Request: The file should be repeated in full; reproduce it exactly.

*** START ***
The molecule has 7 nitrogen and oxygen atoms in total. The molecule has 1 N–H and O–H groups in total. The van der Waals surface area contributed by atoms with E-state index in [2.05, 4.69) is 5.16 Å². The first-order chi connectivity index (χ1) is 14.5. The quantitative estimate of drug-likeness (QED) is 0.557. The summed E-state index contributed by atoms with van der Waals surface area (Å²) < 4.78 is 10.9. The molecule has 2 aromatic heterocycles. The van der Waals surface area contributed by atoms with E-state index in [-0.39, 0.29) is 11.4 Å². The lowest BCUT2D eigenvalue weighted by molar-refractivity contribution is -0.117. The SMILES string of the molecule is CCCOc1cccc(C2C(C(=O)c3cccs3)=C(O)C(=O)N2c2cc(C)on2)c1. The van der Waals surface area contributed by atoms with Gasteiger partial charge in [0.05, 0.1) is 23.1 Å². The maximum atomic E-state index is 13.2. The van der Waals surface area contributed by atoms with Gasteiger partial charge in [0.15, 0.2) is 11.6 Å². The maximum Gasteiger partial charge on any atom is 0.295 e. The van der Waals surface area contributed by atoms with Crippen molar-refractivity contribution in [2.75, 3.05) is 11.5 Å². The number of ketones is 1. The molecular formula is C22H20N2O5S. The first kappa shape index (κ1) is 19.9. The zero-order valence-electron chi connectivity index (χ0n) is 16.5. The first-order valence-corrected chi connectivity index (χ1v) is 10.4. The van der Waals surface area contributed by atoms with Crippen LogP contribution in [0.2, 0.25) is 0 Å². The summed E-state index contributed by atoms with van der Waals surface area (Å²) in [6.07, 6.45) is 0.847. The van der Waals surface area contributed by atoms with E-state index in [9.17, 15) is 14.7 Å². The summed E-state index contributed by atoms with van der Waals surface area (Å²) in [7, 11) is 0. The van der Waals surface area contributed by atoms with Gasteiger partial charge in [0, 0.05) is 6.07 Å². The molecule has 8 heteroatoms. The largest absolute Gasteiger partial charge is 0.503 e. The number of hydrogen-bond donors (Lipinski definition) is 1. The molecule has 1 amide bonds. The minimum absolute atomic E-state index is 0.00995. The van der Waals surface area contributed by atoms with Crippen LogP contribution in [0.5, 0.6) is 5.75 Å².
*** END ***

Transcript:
The molecule has 7 nitrogen and oxygen atoms in total. The molecule has 1 N–H and O–H groups in total. The van der Waals surface area contributed by atoms with E-state index in [2.05, 4.69) is 5.16 Å². The first-order chi connectivity index (χ1) is 14.5. The quantitative estimate of drug-likeness (QED) is 0.557. The summed E-state index contributed by atoms with van der Waals surface area (Å²) < 4.78 is 10.9. The molecule has 2 aromatic heterocycles. The van der Waals surface area contributed by atoms with E-state index in [-0.39, 0.29) is 11.4 Å². The lowest BCUT2D eigenvalue weighted by molar-refractivity contribution is -0.117. The SMILES string of the molecule is CCCOc1cccc(C2C(C(=O)c3cccs3)=C(O)C(=O)N2c2cc(C)on2)c1. The van der Waals surface area contributed by atoms with Gasteiger partial charge in [0.05, 0.1) is 23.1 Å². The maximum atomic E-state index is 13.2. The van der Waals surface area contributed by atoms with Gasteiger partial charge in [0.15, 0.2) is 11.6 Å². The maximum Gasteiger partial charge on any atom is 0.295 e. The van der Waals surface area contributed by atoms with Crippen molar-refractivity contribution in [2.75, 3.05) is 11.5 Å². The number of ketones is 1. The molecular formula is C22H20N2O5S. The first kappa shape index (κ1) is 19.9. The zero-order valence-electron chi connectivity index (χ0n) is 16.5. The first-order valence-corrected chi connectivity index (χ1v) is 10.4. The van der Waals surface area contributed by atoms with Crippen LogP contribution in [0.2, 0.25) is 0 Å². The summed E-state index contributed by atoms with van der Waals surface area (Å²) in [6.07, 6.45) is 0.847. The van der Waals surface area contributed by atoms with E-state index in [9.17, 15) is 14.7 Å². The summed E-state index contributed by atoms with van der Waals surface area (Å²) in [7, 11) is 0. The van der Waals surface area contributed by atoms with Gasteiger partial charge in [0, 0.05) is 6.07 Å². The molecule has 8 heteroatoms. The largest absolute Gasteiger partial charge is 0.503 e. The number of hydrogen-bond donors (Lipinski definition) is 1. The molecule has 1 amide bonds. The minimum absolute atomic E-state index is 0.00995. The van der Waals surface area contributed by atoms with Crippen LogP contribution in [0.5, 0.6) is 5.75 Å².